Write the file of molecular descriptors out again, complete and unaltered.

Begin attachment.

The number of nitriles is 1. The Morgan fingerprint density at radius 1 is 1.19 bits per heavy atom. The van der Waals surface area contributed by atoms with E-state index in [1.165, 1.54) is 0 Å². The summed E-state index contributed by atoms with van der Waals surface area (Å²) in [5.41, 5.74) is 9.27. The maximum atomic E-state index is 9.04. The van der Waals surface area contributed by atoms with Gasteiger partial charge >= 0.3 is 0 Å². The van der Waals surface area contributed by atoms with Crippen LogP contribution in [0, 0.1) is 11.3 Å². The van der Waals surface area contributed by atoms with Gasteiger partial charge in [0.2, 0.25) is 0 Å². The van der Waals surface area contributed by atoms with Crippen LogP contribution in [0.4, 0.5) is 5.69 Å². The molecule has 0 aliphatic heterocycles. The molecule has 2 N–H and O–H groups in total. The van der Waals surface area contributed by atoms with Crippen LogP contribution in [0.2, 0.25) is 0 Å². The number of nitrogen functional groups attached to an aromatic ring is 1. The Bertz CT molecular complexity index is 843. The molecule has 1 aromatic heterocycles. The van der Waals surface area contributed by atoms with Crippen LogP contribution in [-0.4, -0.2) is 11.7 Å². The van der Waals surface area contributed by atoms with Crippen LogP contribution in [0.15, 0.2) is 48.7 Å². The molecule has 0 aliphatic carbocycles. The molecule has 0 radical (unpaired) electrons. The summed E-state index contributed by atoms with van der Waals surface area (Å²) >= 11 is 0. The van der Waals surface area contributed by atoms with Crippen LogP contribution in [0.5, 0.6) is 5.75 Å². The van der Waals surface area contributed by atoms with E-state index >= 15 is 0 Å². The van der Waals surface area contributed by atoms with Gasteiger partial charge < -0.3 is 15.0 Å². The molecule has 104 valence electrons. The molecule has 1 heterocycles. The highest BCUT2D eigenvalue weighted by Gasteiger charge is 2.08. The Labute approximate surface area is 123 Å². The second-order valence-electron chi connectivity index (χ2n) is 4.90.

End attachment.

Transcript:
The number of nitriles is 1. The Morgan fingerprint density at radius 1 is 1.19 bits per heavy atom. The van der Waals surface area contributed by atoms with E-state index in [1.165, 1.54) is 0 Å². The summed E-state index contributed by atoms with van der Waals surface area (Å²) in [5.41, 5.74) is 9.27. The maximum atomic E-state index is 9.04. The van der Waals surface area contributed by atoms with Gasteiger partial charge >= 0.3 is 0 Å². The van der Waals surface area contributed by atoms with Crippen LogP contribution in [0, 0.1) is 11.3 Å². The van der Waals surface area contributed by atoms with Gasteiger partial charge in [0.2, 0.25) is 0 Å². The van der Waals surface area contributed by atoms with Crippen LogP contribution in [0.4, 0.5) is 5.69 Å². The molecule has 0 aliphatic heterocycles. The molecule has 2 N–H and O–H groups in total. The van der Waals surface area contributed by atoms with Crippen LogP contribution in [0.2, 0.25) is 0 Å². The number of nitrogen functional groups attached to an aromatic ring is 1. The Bertz CT molecular complexity index is 843. The molecule has 1 aromatic heterocycles. The van der Waals surface area contributed by atoms with Crippen LogP contribution in [-0.4, -0.2) is 11.7 Å². The van der Waals surface area contributed by atoms with Crippen LogP contribution in [0.15, 0.2) is 48.7 Å². The molecule has 0 aliphatic carbocycles. The molecule has 0 radical (unpaired) electrons. The summed E-state index contributed by atoms with van der Waals surface area (Å²) >= 11 is 0. The van der Waals surface area contributed by atoms with Crippen LogP contribution in [0.5, 0.6) is 5.75 Å². The van der Waals surface area contributed by atoms with E-state index >= 15 is 0 Å². The van der Waals surface area contributed by atoms with Gasteiger partial charge < -0.3 is 15.0 Å². The molecule has 104 valence electrons. The molecule has 1 heterocycles. The highest BCUT2D eigenvalue weighted by Gasteiger charge is 2.08. The Labute approximate surface area is 123 Å². The second-order valence-electron chi connectivity index (χ2n) is 4.90.